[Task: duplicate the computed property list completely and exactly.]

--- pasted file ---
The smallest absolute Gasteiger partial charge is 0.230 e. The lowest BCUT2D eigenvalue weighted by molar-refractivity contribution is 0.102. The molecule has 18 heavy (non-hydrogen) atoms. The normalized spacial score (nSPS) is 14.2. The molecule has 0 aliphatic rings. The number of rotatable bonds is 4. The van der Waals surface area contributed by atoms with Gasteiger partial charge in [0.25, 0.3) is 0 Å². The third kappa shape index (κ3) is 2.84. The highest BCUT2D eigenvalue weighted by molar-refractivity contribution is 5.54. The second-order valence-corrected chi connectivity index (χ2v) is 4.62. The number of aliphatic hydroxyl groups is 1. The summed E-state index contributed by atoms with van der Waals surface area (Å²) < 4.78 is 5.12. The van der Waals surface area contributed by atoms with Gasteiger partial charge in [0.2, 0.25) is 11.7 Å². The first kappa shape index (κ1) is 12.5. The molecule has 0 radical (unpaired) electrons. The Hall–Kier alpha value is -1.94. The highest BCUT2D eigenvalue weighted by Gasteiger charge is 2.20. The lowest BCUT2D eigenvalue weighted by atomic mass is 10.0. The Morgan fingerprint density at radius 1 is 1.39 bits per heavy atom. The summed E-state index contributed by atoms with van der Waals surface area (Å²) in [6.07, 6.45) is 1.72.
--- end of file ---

The smallest absolute Gasteiger partial charge is 0.230 e. The lowest BCUT2D eigenvalue weighted by molar-refractivity contribution is 0.102. The molecule has 18 heavy (non-hydrogen) atoms. The normalized spacial score (nSPS) is 14.2. The molecule has 0 aliphatic rings. The number of rotatable bonds is 4. The van der Waals surface area contributed by atoms with Gasteiger partial charge in [0.25, 0.3) is 0 Å². The third kappa shape index (κ3) is 2.84. The highest BCUT2D eigenvalue weighted by molar-refractivity contribution is 5.54. The second-order valence-corrected chi connectivity index (χ2v) is 4.62. The number of aliphatic hydroxyl groups is 1. The summed E-state index contributed by atoms with van der Waals surface area (Å²) < 4.78 is 5.12. The van der Waals surface area contributed by atoms with Gasteiger partial charge in [0.2, 0.25) is 11.7 Å². The first kappa shape index (κ1) is 12.5. The molecule has 0 radical (unpaired) electrons. The Hall–Kier alpha value is -1.94. The highest BCUT2D eigenvalue weighted by Gasteiger charge is 2.20. The lowest BCUT2D eigenvalue weighted by atomic mass is 10.0. The Morgan fingerprint density at radius 1 is 1.39 bits per heavy atom. The summed E-state index contributed by atoms with van der Waals surface area (Å²) in [6.07, 6.45) is 1.72.